The Storms at the Sea of Galilee

Jul 13, 2023

We continue with the series of articles about the Sea of Galilee. In the first article, we analyzed “The Sea of Galilee and its Climate” and in the second “The Winds at the Sea of Galilee”. The strongest winds often bring storms, and as the Gospel points out, on at least two occasions, the Lord showed his mastery over nature by calming the fierce winds of the lake.

As narrated by Saint Luke (8:22-25): “One day he got into a boat with his disciples and said to them, ‘Let us cross to the other side of the lake.’ So they set sail, and while they were sailing, he fell asleep. A squall blew over the lake, and they were taking in water and were in danger. They came and woke him saying, ‘Master, master, we are perishing!’ He awakened, rebuked the wind and the waves, and they subsided and there was a calm. Then he asked them, ‘Where is your faith?’ But they were filled with awe and amazed and said to one another, ‘Who then is this, who commands even the winds and the sea, and they obey him?’”

Saint John also relates a similar account (6:16-21): “When it was evening, his disciples went down to the sea, embarked in a boat, and went across the sea to Capernaum. It had already grown dark, and Jesus had not yet come to them. The sea was stirred up because a strong wind was blowing. When they had rowed about three or four miles, they saw Jesus walking on the sea and coming near the boat, and they began to be afraid. But he said to them, ‘It is I. Do not be afraid.’ They wanted to take him into the boat, but the boat immediately arrived at the shore to which they were heading.” This episode is also mentioned by Saint Matthew (14:22-33) and Saint Mark (6:45-52), with an important addition that Jesus not only walked on water but “he got into the boat with them, and the wind died down” (Mk 6:51).

Sea of Galilee

Sea of Galilee

In this article, we will describe the storms that develop at the Sea of Galilee in present times, as they are likely of the same nature as those that occurred during the time of Jesus.

The storms at the Sea of Galilee come from three directions: East, South, and West.

The strongest storms originate from the East. The storm described in Luke 8:22-25, along with its parallels in Matthew and Mark, appears to be a detailed account of a storm generated by winds blowing from the eastern shore of the lake. This wind is known as the “Sharkia” (Shark meaning East in Arabic). These storms usually start in the early afternoon and continue to cause apprehension among local fishermen to this day (Mendel Num, 1985). A notable example of these storms occurred on March 11 and 12, 1992 (Figure 1), with winds reaching 50 km/h.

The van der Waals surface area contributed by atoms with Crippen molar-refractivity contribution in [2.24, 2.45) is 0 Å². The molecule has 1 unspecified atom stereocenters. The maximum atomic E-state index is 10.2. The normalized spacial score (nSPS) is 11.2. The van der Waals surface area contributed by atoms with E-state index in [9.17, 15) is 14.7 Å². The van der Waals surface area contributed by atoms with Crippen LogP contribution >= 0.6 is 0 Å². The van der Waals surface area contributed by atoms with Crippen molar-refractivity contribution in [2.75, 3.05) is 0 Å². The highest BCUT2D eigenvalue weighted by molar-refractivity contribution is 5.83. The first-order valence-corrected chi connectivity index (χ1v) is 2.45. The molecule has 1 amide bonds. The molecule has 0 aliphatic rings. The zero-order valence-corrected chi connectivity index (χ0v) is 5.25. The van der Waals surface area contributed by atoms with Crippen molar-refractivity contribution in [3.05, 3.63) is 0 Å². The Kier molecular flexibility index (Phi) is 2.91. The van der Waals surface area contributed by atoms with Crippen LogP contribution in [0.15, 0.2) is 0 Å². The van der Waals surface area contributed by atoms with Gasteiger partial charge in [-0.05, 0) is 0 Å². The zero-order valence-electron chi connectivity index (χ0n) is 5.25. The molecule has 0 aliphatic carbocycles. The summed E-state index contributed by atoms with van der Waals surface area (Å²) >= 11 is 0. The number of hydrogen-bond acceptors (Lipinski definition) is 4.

Of lesser intensity are the storms from the South. These winds exceed 30 km/h and, as we mentioned in our previous article (The Winds at the Sea of Galilee, Figure 1), being desert winds, they are very warm and carry a significant amount of suspended particles.

Lastly, storms from the West are also very dangerous as they arrive suddenly. “In the narrow, long, and winding wadis of this semi-mountainous area on the western side of the Sea of Galilee, gusts of wind form rapidly, forcefully entering between steep cliffs and descending with increasing power onto the lake, situated 200 meters below sea level. In a matter of minutes, these gusts of wind transform the smooth surface of the water into a seething and roaring cauldron. The storm rushes with mighty force onto the modest Sea of Galilee; the hurricane collides with the mountains that close off the eastern shore and merges with the winds that continue blowing, such that a hurricane can form in an instant” (Wilkem, K.E. 1956).

Jesus, the Creator of heaven and earth, demonstrated his mastery over the most intense natural phenomena at the Sea of Galilee, calming storms to foster the growth of his disciples’ faith as well as ours.

By father Alfonso Sánchez Lamadrid

Figure 1. Compass rose for the Sea of Galilee during Eastern storm days (Capernaum Station, March 11 y 12, 1992,

Figure 1. Compass rose for the Sea of Galilee during Eastern storm days (Capernaum Station, March 11 y 12, 1992,





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